Thursday, May 30, 2019

Next on Writer's Sanctuary – Introducing Poplar Mountain – An Historical Romantic Suspense

Though I have some historical romance novels, this is the only story I ever set in this time period, 1939. I've wanted to share this story for several years, but this is the first time that it felt right.
Lucius Henry is a dirt farmer in the mountains of Kentucky. He works hard with his father, but also works at the local boarding school in the valley of Poplar Mountain. Dorothea Belloit is from the big city. She and her sister, Patty, work at the school. Lucius has taken a shine to Dorothea (Dollie to her friends and family), but is too shy to say so. That is, until Fate lends a helping hand.
His courtship seems to be going fairly well, until a dead body is found in the nearby creek. The discovery throws their lives into a tailspin from which they may not recover. Something dark and insidious lurks in the shadow of Poplar Mountain.
I'll share this story in segments, every Tuesday and Thursday, staring on June 4th.

Below is a Short Teaser from Chapter One

Dorothea Belloit, commonly known as Dollie, walked up the grassy path to the log cabin. Holding her hat in hand, she swung her arms freely, enjoying the sun on her dark brown hair. Her light cotton spring dress blew in the stout breeze that whipped around the curve of the mountain. Smiling, she admired the view. From here, the valley spread out below her, the creek wound along looking more like a snail trail than the rapidly moving mountain stream.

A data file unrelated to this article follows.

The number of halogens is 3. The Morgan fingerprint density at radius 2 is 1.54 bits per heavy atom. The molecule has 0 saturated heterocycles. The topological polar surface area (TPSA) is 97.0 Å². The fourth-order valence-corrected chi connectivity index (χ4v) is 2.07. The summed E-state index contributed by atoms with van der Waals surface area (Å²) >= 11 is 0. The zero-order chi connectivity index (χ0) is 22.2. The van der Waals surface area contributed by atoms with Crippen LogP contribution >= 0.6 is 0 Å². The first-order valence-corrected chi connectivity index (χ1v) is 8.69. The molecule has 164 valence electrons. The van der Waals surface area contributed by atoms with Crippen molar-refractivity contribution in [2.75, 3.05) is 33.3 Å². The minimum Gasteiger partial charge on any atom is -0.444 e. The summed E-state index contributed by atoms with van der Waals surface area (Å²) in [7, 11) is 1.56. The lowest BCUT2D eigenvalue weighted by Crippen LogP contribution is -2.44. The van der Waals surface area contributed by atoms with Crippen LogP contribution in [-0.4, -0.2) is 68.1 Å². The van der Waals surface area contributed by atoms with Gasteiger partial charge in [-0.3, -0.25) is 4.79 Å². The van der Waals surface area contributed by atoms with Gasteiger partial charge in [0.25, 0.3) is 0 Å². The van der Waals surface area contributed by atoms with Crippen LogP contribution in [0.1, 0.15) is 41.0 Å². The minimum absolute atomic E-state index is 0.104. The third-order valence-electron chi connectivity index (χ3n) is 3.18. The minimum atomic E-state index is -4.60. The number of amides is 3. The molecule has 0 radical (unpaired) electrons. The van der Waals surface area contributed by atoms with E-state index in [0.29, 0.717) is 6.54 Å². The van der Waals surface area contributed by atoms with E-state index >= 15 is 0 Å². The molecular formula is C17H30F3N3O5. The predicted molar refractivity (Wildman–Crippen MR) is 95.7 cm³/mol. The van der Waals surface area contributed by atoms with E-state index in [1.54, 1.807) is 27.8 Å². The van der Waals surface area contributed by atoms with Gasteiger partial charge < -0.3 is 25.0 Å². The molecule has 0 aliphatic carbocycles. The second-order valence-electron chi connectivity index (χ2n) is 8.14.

"Lo, Miss Dollie!" Rachel Henry called from the front porch of her split log cabin.
"Lo, Rachel! Is Lucius home?"
"He's up the holler, Miss Dollie. Kin I fotch him for ya?"
"Yes, please. I need his help down at the school."
"Sit down, rest a spell. I'll send one the young'uns for him." She stood, calling into the house. "Sally, go git Lucius!"
"Yes, Mama!" A barefoot, girl with sand colored braids darted out of the house and ran up the hill as nimbly as a mountain goat.
The women watched her go. Dollie smiled at her companion. Rachel Henry was a slight built woman with golden blonde hair and dancing green eyes.
"She'll be old enough for school next year, won't she?"
"Day school, m'bee," Rachel replied. "Her daddy and me ain't sure we want her overnight."
"Oh, she'd do fine in day school. And six is a little young for boarding. Besides, with you so close, there's no real need for her to board."
"Reckon Lucius could fotch her most days."
"Of course he could. They hope to get a bus up here soon."
Rachel Henry made a rude noise of disgust. "Them new fangled inventions! Don't trust 'em. Gimme a mule any day."
"Rachel, cars are hardly new fangled. And they're such fun. In fact, I just bought a new Studebaker Champion. I named her Bonnie Blue."
Rachel's eyes widened and she bit her lip. "A real car, Miss Dollie? Why, that'd be a sight for sure!" Used to trucks, she still puzzled over cars a little.
"When you get a chance, come down with Lucius and I'll give you both a ride."
"Not sure Big Earl would like that much."
Big Earl was Rachel's husband. True to his name, he was a large man—brutish and slow witted. Dollie often wondered what had attracted the pretty, vivacious, intelligent Rachel to a man as boring and dull witted as Earl Henry. Love could be blind, but this bordered on insane.
"We don't have to tell him," Dollie replied.
"Oh, shucks, no. Someone'd see us and tell him for sure," Rachel replied, fear obvious in her eyes.
"We'll talk about it another time then," Dollie said, ending the uncomfortable subject.
"Hey-o, Miss Dollie!" a pleasant male voice called.
Dollie looked up, smiling. Sally was back with her older brother, Lucius, in tow. He was a taller version of his mother, lean and sandy haired with eyes as green as mountain hemlock. He brushed his palms on the seat of his dungarees. Grinning, he stepped forward to shake her hand.
© 2019 Dellani Oakes

No comments:

Books & Entertainment Radio Presents Dellani's Tea Time with Jenny, Jon and Karen!

It's summer time and folks are flocking to the beach, the mountains, and anywhere else they can go (at least in their minds—there'...